Wandering Thoughts archives


Why people put NFS mounts in subdirectories

One of the little pieces of Unix wisdom is that you should put NFS mounts (well, their mount points) in their own subdirectory. You don't mount NFS filesystems directly in /, you don't mount them in a directory with local subdirectories that you care about, and ideally you don't mix filesystems from different servers in the same subdirectory.

(In other words, an ideal mount point is, say, '/nfs/<server>/<fs>'.)

What is behind this is a combination of Unix directory traversal and that if you stat() or otherwise attempt to touch a NFS mount point from a server that isn't responding, your program hangs. In a classical Unix system a surprising number of programs walk directories and stat() at least some of what they find, even programs you might not think of like pwd. Some of them walk up the filesystem hierarchy, or at least wind up looking at the root directory.

(Even if an NFS server is responding it might be rather slow.)

It's unavoidable that programs that really want to deal with filesystems from an unavailable NFS server will have problems. But we would like unrelated processes to not be hampered by a hung NFS server; if your process or session doesn't care about the unavailable filesystems and would be unaffected if they weren't mounted at all, it shouldn't hang. Which means that any directory traversal that you do needs to be kept away from such NFS mounts, so that you don't wind up stalling yourself because you stat()'ed a directory entry for an NFS mount that you don't care about.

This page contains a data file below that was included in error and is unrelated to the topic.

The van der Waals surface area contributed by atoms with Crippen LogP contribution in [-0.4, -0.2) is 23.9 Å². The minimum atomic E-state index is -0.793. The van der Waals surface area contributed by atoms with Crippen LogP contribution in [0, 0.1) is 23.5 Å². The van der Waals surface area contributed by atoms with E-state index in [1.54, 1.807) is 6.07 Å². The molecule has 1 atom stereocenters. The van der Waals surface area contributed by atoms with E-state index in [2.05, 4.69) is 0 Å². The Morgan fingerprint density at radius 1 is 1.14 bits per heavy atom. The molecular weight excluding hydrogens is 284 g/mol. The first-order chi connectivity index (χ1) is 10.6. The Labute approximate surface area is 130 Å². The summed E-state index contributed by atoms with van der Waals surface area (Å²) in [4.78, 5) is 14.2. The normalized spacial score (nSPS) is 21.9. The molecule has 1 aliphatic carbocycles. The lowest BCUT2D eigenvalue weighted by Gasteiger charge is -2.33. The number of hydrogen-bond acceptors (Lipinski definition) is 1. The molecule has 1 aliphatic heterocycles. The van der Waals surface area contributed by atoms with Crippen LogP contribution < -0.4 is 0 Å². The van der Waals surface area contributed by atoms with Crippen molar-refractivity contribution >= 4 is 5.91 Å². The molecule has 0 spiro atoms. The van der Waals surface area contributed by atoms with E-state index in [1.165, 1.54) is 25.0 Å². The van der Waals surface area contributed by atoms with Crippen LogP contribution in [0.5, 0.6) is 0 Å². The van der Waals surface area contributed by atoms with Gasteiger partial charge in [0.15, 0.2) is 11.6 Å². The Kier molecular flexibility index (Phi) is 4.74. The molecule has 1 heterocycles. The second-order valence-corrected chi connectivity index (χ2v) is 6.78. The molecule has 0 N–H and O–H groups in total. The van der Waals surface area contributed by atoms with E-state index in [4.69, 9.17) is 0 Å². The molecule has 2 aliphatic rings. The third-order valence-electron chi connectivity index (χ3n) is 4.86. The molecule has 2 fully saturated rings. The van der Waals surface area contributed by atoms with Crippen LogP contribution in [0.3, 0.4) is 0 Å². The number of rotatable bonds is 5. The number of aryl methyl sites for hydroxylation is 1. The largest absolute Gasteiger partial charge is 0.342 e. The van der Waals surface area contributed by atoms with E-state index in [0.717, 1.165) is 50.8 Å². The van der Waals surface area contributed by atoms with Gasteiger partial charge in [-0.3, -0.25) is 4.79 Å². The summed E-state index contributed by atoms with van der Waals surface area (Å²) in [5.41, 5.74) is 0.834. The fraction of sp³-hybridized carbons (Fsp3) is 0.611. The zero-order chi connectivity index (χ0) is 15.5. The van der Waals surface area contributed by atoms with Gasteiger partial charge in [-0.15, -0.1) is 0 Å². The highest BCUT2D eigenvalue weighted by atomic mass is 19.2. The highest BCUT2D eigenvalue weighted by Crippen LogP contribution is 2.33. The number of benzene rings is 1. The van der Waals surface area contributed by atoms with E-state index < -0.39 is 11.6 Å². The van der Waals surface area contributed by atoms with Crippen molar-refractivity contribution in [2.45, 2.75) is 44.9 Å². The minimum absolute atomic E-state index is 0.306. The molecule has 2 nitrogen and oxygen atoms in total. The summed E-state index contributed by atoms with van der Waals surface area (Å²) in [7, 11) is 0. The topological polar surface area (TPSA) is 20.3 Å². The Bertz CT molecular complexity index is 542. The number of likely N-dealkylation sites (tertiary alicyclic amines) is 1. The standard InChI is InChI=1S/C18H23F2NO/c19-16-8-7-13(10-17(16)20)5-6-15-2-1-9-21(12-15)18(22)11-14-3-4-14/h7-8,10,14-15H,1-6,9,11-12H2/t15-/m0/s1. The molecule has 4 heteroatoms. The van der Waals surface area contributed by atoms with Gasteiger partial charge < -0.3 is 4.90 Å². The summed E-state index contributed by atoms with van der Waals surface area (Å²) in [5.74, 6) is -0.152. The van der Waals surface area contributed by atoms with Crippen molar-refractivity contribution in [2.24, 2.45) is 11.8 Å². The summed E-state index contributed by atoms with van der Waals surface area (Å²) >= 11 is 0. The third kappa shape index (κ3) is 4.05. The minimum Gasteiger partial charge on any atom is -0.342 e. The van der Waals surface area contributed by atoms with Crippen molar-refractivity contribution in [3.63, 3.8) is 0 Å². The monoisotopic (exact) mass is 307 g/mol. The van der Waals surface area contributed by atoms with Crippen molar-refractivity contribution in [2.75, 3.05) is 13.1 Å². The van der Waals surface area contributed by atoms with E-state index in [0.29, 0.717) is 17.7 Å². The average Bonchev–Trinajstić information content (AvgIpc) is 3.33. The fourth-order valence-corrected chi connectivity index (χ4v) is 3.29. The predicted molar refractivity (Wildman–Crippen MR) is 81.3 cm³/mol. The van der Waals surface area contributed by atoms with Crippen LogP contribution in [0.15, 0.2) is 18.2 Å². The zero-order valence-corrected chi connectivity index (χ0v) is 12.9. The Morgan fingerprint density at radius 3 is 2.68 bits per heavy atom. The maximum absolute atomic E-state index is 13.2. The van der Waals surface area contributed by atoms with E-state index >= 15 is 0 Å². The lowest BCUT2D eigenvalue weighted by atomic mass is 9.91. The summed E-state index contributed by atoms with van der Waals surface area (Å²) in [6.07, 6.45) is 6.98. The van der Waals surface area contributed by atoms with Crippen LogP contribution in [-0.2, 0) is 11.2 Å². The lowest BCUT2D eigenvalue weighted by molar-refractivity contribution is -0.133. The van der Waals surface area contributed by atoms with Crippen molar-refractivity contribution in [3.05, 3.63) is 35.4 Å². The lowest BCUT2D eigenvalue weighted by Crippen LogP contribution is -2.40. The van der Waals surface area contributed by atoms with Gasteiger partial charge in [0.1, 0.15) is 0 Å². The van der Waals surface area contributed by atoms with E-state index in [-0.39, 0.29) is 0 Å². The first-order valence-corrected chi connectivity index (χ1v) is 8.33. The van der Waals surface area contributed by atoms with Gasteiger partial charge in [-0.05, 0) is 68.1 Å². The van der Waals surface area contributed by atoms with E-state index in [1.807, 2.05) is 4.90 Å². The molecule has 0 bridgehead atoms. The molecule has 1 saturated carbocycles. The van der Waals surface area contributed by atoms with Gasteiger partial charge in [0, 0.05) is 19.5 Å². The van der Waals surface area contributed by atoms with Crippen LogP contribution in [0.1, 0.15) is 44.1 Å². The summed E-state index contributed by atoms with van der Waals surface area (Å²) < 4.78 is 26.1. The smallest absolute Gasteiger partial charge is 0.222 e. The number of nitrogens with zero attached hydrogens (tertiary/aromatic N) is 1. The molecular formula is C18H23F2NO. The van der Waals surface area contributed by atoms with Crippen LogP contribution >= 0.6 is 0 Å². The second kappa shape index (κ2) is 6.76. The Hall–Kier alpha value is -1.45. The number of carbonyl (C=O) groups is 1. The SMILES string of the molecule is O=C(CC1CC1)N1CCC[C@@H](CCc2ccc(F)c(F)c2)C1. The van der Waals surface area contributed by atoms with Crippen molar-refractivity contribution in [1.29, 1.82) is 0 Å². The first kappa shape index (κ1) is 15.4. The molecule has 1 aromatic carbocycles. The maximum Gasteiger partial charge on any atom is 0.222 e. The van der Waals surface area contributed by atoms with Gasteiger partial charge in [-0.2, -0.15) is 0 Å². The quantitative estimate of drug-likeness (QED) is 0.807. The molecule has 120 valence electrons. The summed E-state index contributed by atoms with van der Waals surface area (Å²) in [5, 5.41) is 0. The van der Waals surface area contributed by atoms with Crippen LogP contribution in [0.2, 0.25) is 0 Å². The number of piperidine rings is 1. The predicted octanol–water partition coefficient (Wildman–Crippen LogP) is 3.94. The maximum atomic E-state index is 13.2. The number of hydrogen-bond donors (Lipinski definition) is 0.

Segregating NFS mount points from regular directories and then further segregating them by their server minimizes the chances that you'll trip over an unrelated NFS filesystem during this sort of directory traversal.

(And putting NFS mounts directly in / means that any program that looks at the root directory and stat()'s things in it might hang or be delayed due to any of the NFS servers having problems.)

As a pragmatic matter, some of this is no longer applicable on many modern Unix systems. So this is probably on its way to sliding into a Unix superstition (or at least a sysadmin one).

Sidebar: how classic pwd works

The classic version of pwd has a simple algorithm:

  • stat . and remember its identity
  • read through .., stat'ing every entry until we find the one for .; we now know the name of the current directory
  • go up one directory and repeat the process
  • stop when we hit a directory where .. points to itself, because that means we've hit the root directory and we should be done

I call this pwd's algorithm, but it also appeared as getcwd() and was used by anything that needed to know the current directory, such as 'df .'.

Modern systems make getcwd() into a system call because they can; they keep enough extra information in kernel memory to return the information immediately.

unix/NFSMountsInSubdirectories written at 01:25:10; Add Comment

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